Black Sea will be able to welcome 10,000 teu boxships soon

Black Sea will be able to welcome 10,000 teu boxships soon

The construction of a deepwater berth at the NUTEP terminal in the Black Sea port of Novorossiysk will allow Russia to offer regular year-round ice-free calls for vessels up to 10,000 teu for the first time.

NUTEP, a subsidiary of DeloPorts and sister company to multimodal transport specialist Ruscon, is already the largest container terminal in the port but currently handles most deepsea cargo via transhipment at Istanbul or Piraeus.

Konstantin Kalugin, CCO of NUTEP, commented in a release today: “The new deepwater quay will alter the status quo on the Black Sea and change existing supply chain networks in the region. It will reduce both shipping and terminal costs for clients and increase delivery speed by 4-12 days for cargo headed for Russia.”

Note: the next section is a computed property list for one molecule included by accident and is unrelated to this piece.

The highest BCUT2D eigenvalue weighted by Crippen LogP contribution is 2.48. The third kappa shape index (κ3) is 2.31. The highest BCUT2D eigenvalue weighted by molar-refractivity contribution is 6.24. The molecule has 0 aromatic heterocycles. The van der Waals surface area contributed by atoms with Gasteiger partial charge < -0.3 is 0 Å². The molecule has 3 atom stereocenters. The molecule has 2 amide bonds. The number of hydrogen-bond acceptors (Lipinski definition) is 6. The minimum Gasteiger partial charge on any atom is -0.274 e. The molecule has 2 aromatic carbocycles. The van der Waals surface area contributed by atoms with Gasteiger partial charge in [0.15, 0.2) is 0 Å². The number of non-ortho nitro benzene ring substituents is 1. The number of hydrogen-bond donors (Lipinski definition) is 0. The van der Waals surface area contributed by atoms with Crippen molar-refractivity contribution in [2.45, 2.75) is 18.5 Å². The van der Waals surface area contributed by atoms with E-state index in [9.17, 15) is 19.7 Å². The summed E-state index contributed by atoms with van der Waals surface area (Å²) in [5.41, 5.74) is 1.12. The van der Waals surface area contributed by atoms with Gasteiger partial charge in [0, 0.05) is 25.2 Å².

The first piles have been driven for the new 341 m quay after two years of planning and approvals, with completion scheduled for late 2018. The berth depth of 15.6 m, compared with two berths of 12.3 m today, will increase LOA (load line) to 320 m from 270 m. This will allow containerships of up to 10,000 teu in size to make regular calls to the Russian port for the first time.

The 26.5 ha NUTEP terminal will double in capacity to handle 700,000 teu per annum as part of the project.

DeloPorts also owns and operates a grain terminal and a bunkering services company in Novorossiysk.

Sam Chambers

Starting out with the Informa Group in 2000 in Hong Kong, Sam Chambers became editor of Maritime Asia magazine as well as East Asia Editor for the world’s oldest newspaper, Lloyd’s List. In 2005 he pursued a freelance career and wrote for a variety of titles including taking on the role of Asia Editor at Seatrade magazine and China correspondent for Supply Chain Asia. His work has also appeared in The Economist, The New York Times, The Sunday Times and The International Herald Tribune.

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1 Comment

  1. Don Cockrill
    November 18, 2015 at 10:10 am

    Transiting the Bosporous will offer some interesting challenges.